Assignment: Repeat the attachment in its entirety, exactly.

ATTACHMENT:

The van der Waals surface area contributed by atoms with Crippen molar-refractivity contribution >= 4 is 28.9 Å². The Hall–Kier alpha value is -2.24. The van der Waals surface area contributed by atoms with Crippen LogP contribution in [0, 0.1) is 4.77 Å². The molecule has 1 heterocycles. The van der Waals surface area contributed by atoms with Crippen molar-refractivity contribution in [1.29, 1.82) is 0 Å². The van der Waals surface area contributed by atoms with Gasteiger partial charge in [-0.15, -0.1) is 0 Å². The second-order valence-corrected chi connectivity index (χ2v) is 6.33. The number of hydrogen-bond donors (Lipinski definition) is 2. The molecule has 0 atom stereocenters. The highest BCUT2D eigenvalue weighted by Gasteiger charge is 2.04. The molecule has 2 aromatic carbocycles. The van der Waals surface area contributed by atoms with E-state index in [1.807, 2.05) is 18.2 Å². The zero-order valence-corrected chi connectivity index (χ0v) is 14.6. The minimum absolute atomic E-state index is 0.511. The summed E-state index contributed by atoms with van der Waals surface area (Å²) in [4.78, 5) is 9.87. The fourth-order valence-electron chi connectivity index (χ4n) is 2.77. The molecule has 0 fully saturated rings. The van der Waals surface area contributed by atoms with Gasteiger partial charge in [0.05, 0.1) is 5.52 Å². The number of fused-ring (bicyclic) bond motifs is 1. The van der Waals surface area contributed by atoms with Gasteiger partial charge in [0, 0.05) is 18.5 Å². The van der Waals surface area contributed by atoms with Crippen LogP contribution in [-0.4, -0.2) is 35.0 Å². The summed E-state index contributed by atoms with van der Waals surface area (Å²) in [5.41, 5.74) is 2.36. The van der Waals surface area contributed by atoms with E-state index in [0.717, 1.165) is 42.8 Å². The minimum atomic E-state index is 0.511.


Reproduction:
The van der Waals surface area contributed by atoms with Crippen molar-refractivity contribution >= 4 is 28.9 Å². The Hall–Kier alpha value is -2.24. The van der Waals surface area contributed by atoms with Crippen LogP contribution in [0, 0.1) is 4.77 Å². The molecule has 1 heterocycles. The van der Waals surface area contributed by atoms with Crippen molar-refractivity contribution in [1.29, 1.82) is 0 Å². The van der Waals surface area contributed by atoms with Gasteiger partial charge in [-0.15, -0.1) is 0 Å². The second-order valence-corrected chi connectivity index (χ2v) is 6.33. The number of hydrogen-bond donors (Lipinski definition) is 2. The molecule has 0 atom stereocenters. The highest BCUT2D eigenvalue weighted by Gasteiger charge is 2.04. The molecule has 2 aromatic carbocycles. The van der Waals surface area contributed by atoms with E-state index in [1.807, 2.05) is 18.2 Å². The zero-order valence-corrected chi connectivity index (χ0v) is 14.6. The minimum absolute atomic E-state index is 0.511. The summed E-state index contributed by atoms with van der Waals surface area (Å²) in [4.78, 5) is 9.87. The fourth-order valence-electron chi connectivity index (χ4n) is 2.77. The molecule has 0 fully saturated rings. The van der Waals surface area contributed by atoms with Gasteiger partial charge in [0.05, 0.1) is 5.52 Å². The number of fused-ring (bicyclic) bond motifs is 1. The van der Waals surface area contributed by atoms with Gasteiger partial charge in [0, 0.05) is 18.5 Å². The van der Waals surface area contributed by atoms with Crippen LogP contribution in [-0.4, -0.2) is 35.0 Å². The summed E-state index contributed by atoms with van der Waals surface area (Å²) in [5.41, 5.74) is 2.36. The van der Waals surface area contributed by atoms with E-state index in [0.717, 1.165) is 42.8 Å². The minimum atomic E-state index is 0.511.